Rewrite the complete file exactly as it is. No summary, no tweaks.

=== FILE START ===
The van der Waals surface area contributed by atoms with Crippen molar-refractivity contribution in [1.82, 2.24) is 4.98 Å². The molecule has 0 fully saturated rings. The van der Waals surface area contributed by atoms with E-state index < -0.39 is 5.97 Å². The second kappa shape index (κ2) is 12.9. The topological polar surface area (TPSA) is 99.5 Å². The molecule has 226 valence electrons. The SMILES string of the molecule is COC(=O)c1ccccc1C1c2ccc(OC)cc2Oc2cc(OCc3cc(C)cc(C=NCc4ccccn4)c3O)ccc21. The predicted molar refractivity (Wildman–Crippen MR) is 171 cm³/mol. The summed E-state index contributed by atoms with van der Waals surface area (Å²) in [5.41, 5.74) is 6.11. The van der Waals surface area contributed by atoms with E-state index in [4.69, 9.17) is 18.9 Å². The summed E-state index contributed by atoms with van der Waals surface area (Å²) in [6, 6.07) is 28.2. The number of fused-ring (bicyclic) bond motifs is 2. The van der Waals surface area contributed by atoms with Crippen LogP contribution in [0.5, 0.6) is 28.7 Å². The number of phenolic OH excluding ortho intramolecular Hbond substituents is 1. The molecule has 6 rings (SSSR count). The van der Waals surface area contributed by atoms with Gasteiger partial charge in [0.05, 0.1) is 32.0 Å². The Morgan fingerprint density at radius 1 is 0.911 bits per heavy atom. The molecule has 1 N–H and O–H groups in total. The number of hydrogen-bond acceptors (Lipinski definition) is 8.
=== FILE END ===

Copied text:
The van der Waals surface area contributed by atoms with Crippen molar-refractivity contribution in [1.82, 2.24) is 4.98 Å². The molecule has 0 fully saturated rings. The van der Waals surface area contributed by atoms with E-state index < -0.39 is 5.97 Å². The second kappa shape index (κ2) is 12.9. The topological polar surface area (TPSA) is 99.5 Å². The molecule has 226 valence electrons. The SMILES string of the molecule is COC(=O)c1ccccc1C1c2ccc(OC)cc2Oc2cc(OCc3cc(C)cc(C=NCc4ccccn4)c3O)ccc21. The predicted molar refractivity (Wildman–Crippen MR) is 171 cm³/mol. The summed E-state index contributed by atoms with van der Waals surface area (Å²) in [5.41, 5.74) is 6.11. The van der Waals surface area contributed by atoms with E-state index in [4.69, 9.17) is 18.9 Å². The summed E-state index contributed by atoms with van der Waals surface area (Å²) in [6, 6.07) is 28.2. The number of fused-ring (bicyclic) bond motifs is 2. The van der Waals surface area contributed by atoms with Crippen LogP contribution in [0.5, 0.6) is 28.7 Å². The number of phenolic OH excluding ortho intramolecular Hbond substituents is 1. The molecule has 6 rings (SSSR count). The van der Waals surface area contributed by atoms with Gasteiger partial charge in [0.05, 0.1) is 32.0 Å². The Morgan fingerprint density at radius 1 is 0.911 bits per heavy atom. The molecule has 1 N–H and O–H groups in total. The number of hydrogen-bond acceptors (Lipinski definition) is 8.